I’m a marketer but hate marketing myself.
Self-promotion makes me feel icky. Ever since I was a kid. I hated sharing what I did that summer with the class. I almost never share big life moments on Facebook. I deactivated Twitter because I didn’t want people to know what I was up to. I don’t use hashtags on my Instagram posts because I don’t want to seem thirsty for likes or follows. I just want to exist as a person.
Then I decided to pursue freelancing, and suddenly my perfect bubble of anonymity is in danger of bursting. Honestly, it’s terrifying.
“But Sarah…you do digital marketing and claim to be good at social media and say you want to help clients build their strategies. How can you do that when you don’t even market yourself.”
I’m learning that while I don’t like “putting myself out there,” I like transparency and helping others. Instead of trying and failing and hiding from the world, I’m learning to appreciate the process and document it. It helps me learn from myself and hopefully inspires others who might be feeling the same way.
Luckily, I’m surrounded by some pretty smart and grounded people who aren’t afraid to tell me to get the F over myself. And it’s starting to work. I’m learning things that seem so obvious now, that had previously been clouding my vision of the bigger picture. Things like…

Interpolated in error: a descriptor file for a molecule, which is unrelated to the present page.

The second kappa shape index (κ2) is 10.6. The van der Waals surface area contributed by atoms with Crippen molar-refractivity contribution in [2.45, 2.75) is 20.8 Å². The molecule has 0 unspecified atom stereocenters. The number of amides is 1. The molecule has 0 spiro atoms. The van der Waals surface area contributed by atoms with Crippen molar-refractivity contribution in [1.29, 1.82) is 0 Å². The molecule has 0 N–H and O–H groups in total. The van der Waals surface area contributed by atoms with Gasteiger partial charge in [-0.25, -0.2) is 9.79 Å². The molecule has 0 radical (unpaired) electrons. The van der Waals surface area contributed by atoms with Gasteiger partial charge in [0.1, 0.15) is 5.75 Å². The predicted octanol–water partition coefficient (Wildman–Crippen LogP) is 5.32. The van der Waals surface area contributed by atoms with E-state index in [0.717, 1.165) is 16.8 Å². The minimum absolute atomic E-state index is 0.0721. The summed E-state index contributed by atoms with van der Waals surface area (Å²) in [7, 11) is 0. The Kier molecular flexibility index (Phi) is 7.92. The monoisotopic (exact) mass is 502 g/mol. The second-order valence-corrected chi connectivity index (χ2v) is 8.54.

Separate yourself from your business.
It’s difficult when you’ve chosen the route of using your name as your business entity. It makes it seem impossible to separate the two. Everything I do has my name attached to it, making it feel like if the business fails, then I fail as well. Also, do I even want to be “marketing girl.” What if I change my mind. What if I eventually I change my focus completely.
People evolve. So do businesses.
Jeff Bezos started Amazon to sell books. Last month I bought a panini press. I certainly wasn’t thinking, “well Amazon was originally just for books, so I’m not going to buy this panini press.” I bought the panini press.
People like people who feel like real people.
Marketing is what I do. Not who I am. And If I decide to do something else eventually, that’s okay.
Everyone has imposter syndrome.
I really did think I was the only one. I assumed that everyone who claims to know what they’re doing actually know what they’re doing. Turns out, no one has any clue and everyone is just as afraid of being called a fraud. I thought a switch would flip. That there would be an AH-HA moment where I finally knew I was the expert. But I’ve stopped waiting for that moment. It may never happen. Even extremely accomplished individuals question their legitimacy. We’re really all just faking it until we make it.
All of these things are okay.
Moral of the story: other people don’t care about you and your image as much as you do. Sounds harsh. But it’s true. Everyone is mostly paying attention to themselves, and aren’t super focused on you or your career. Just be authentic, and people will notice.